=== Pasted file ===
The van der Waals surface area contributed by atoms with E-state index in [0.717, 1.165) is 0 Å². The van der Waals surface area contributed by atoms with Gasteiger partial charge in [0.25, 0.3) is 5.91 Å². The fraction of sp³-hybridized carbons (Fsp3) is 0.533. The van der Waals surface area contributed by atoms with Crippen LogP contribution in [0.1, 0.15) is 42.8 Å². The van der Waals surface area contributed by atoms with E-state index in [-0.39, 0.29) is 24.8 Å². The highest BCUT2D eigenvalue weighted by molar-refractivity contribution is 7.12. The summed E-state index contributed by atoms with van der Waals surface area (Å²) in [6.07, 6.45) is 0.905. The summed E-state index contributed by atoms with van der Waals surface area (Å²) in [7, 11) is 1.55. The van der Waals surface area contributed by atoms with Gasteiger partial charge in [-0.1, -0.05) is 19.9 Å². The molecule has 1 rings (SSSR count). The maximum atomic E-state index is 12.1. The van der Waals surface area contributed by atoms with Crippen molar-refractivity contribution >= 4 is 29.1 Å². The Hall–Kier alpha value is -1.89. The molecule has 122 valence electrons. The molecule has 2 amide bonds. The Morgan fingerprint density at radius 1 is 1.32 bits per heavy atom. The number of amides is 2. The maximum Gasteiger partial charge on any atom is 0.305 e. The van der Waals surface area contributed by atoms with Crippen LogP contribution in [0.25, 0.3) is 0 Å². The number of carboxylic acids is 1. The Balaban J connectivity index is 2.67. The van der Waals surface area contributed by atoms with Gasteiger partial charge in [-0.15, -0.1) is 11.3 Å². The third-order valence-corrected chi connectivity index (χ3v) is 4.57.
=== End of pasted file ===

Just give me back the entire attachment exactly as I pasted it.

The van der Waals surface area contributed by atoms with E-state index in [0.717, 1.165) is 0 Å². The van der Waals surface area contributed by atoms with Gasteiger partial charge in [0.25, 0.3) is 5.91 Å². The fraction of sp³-hybridized carbons (Fsp3) is 0.533. The van der Waals surface area contributed by atoms with Crippen LogP contribution in [0.1, 0.15) is 42.8 Å². The van der Waals surface area contributed by atoms with E-state index in [-0.39, 0.29) is 24.8 Å². The highest BCUT2D eigenvalue weighted by molar-refractivity contribution is 7.12. The summed E-state index contributed by atoms with van der Waals surface area (Å²) in [6.07, 6.45) is 0.905. The summed E-state index contributed by atoms with van der Waals surface area (Å²) in [7, 11) is 1.55. The van der Waals surface area contributed by atoms with Gasteiger partial charge in [-0.1, -0.05) is 19.9 Å². The molecule has 1 rings (SSSR count). The maximum atomic E-state index is 12.1. The van der Waals surface area contributed by atoms with Crippen molar-refractivity contribution >= 4 is 29.1 Å². The Hall–Kier alpha value is -1.89. The molecule has 122 valence electrons. The molecule has 2 amide bonds. The Morgan fingerprint density at radius 1 is 1.32 bits per heavy atom. The number of amides is 2. The maximum Gasteiger partial charge on any atom is 0.305 e. The van der Waals surface area contributed by atoms with Crippen LogP contribution in [0.25, 0.3) is 0 Å². The number of carboxylic acids is 1. The Balaban J connectivity index is 2.67. The van der Waals surface area contributed by atoms with Gasteiger partial charge in [-0.15, -0.1) is 11.3 Å². The third-order valence-corrected chi connectivity index (χ3v) is 4.57.